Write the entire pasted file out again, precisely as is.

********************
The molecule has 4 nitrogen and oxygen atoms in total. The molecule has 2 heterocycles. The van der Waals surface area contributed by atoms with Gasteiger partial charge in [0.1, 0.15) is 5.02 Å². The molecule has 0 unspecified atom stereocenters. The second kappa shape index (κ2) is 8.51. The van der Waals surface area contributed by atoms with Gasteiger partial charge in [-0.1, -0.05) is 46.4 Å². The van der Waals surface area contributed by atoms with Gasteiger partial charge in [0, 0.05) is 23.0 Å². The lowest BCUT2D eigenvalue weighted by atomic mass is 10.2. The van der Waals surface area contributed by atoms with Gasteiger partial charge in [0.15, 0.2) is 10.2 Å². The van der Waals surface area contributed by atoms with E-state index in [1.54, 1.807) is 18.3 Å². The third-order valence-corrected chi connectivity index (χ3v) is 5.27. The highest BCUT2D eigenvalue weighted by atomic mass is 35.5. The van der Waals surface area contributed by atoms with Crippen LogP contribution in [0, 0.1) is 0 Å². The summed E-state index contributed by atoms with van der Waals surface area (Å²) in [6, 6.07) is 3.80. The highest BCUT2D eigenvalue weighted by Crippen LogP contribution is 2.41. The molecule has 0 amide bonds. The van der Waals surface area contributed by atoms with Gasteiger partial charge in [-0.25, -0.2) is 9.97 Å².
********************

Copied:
The molecule has 4 nitrogen and oxygen atoms in total. The molecule has 2 heterocycles. The van der Waals surface area contributed by atoms with Gasteiger partial charge in [0.1, 0.15) is 5.02 Å². The molecule has 0 unspecified atom stereocenters. The second kappa shape index (κ2) is 8.51. The van der Waals surface area contributed by atoms with Gasteiger partial charge in [-0.1, -0.05) is 46.4 Å². The van der Waals surface area contributed by atoms with Gasteiger partial charge in [0, 0.05) is 23.0 Å². The lowest BCUT2D eigenvalue weighted by atomic mass is 10.2. The van der Waals surface area contributed by atoms with Gasteiger partial charge in [0.15, 0.2) is 10.2 Å². The van der Waals surface area contributed by atoms with E-state index in [1.54, 1.807) is 18.3 Å². The third-order valence-corrected chi connectivity index (χ3v) is 5.27. The highest BCUT2D eigenvalue weighted by atomic mass is 35.5. The van der Waals surface area contributed by atoms with Crippen LogP contribution in [0, 0.1) is 0 Å². The summed E-state index contributed by atoms with van der Waals surface area (Å²) in [6, 6.07) is 3.80. The highest BCUT2D eigenvalue weighted by Crippen LogP contribution is 2.41. The molecule has 0 amide bonds. The van der Waals surface area contributed by atoms with Gasteiger partial charge in [-0.25, -0.2) is 9.97 Å².